Aarhus Abortion Abu Qatada Abuse Access to justice adoption AI air pollution air travel ALBA Allergy Al Qaeda Amnesty International animal rights Animals anonymity Article 1 Protocol 1 Article 2 article 3 Article 4 article 5 Article 6 Article 8 Article 9 article 10 Article 11 article 13 Article 14 article 263 TFEU Artificial Intelligence Asbestos Assange assisted suicide asylum asylum seekers Australia autism badgers benefits Bill of Rights biotechnology blogging Bloody Sunday brexit Bribery British Waterways Board Catholic Church Catholicism Chagos Islanders Charter of Fundamental Rights child protection Children children's rights China christianity citizenship civil liberties campaigners civil partnerships climate change clinical negligence closed material procedure Coercion Commission on a Bill of Rights common law communications competition confidentiality consent conservation constitution contact order contact tracing contempt of court Control orders Copyright coronavirus costs costs budgets Court of Protection crime criminal law Cybersecurity Damages data protection death penalty defamation DEFRA deportation deprivation of liberty derogations Detention Dignitas diplomacy disability disclosure Discrimination disease divorce DNA domestic violence duty of care ECHR ECtHR Education election Employment Environment Equality Act Equality Act 2010 Ethiopia EU EU Charter of Fundamental Rights EU costs EU law European Convention on Human Rights European Court of Human Rights European Court of Justice evidence extradition extraordinary rendition Facebook Family Fatal Accidents Fertility FGM Finance foreign criminals foreign office foreign policy France freedom of assembly Freedom of Expression freedom of information freedom of speech Gay marriage gay rights Gaza Gender genetics Germany Google Grenfell Gun Control Health HIV home office Housing HRLA human rights Human Rights Act human rights news Human Rights Watch Huntington's Disease immigration India Indonesia injunction Inquests insurance international law internet inuit Iran Iraq Ireland islam Israel Italy IVF ivory ban Japan joint enterprise judaism judicial review Judicial Review reform Julian Assange jury trial JUSTICE Justice and Security Bill Law Pod UK legal aid legal aid cuts Leveson Inquiry lgbtq liability Libel Liberty Libya lisbon treaty Lithuania local authorities marriage Media and Censorship mental capacity Mental Capacity Act Mental Health military Ministry of Justice modern slavery morocco murder music Muslim nationality national security naturism neuroscience NHS Northern Ireland nuclear challenges Obituary parental rights parliamentary expenses scandal patents Pensions Personal Injury physician assisted death Piracy Plagiarism planning planning system Poland Police Politics Pope press prison Prisoners prisoner votes Prisons privacy Professional Discipline Property proportionality Protection of Freedoms Bill Protest Public/Private public access public authorities public inquiries quarantine Radicalisation rehabilitation Reith Lectures Religion RightsInfo right to die right to family life Right to Privacy right to swim riots Roma Romania Round Up Royals Russia saudi arabia Scotland secrecy secret justice Secret trials sexual offence Sikhism Smoking social media social workers South Africa Spain special advocates Sports Standing starvation statelessness stem cells stop and search Strasbourg super injunctions Supreme Court Supreme Court of Canada surrogacy surveillance Syria Tax technology Terrorism tort Torture travel treason treaty accession trial by jury TTIP Turkey Twitter UK Ukraine universal jurisdiction unlawful detention USA US Supreme Court vicarious liability Wales War Crimes Wars Welfare Western Sahara Whistleblowing Wikileaks wildlife wind farms WomenInLaw Worboys wrongful birth YearInReview Zimbabwe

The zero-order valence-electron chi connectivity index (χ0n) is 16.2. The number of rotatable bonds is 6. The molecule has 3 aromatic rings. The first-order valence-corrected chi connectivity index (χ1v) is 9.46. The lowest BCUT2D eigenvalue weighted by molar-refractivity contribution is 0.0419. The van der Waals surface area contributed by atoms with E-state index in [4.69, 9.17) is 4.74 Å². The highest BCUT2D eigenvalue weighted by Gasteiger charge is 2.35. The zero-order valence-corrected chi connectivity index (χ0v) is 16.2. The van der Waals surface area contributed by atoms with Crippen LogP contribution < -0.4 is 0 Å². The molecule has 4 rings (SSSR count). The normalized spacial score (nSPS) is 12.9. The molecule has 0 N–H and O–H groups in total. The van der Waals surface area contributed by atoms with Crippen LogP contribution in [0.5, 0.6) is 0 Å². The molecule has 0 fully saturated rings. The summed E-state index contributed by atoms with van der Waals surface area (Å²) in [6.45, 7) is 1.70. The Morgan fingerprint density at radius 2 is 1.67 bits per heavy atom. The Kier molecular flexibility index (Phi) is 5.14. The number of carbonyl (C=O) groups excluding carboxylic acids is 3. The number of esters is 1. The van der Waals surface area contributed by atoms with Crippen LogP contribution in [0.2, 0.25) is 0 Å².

Disclaimer


This blog is maintained for information purposes only. It is not intended to be a source of legal advice and must not be relied upon as such. Blog posts reflect the views and opinions of their individual authors, not of chambers as a whole.

Our privacy policy can be found on our ‘subscribe’ page or by clicking here.

%d bloggers like this: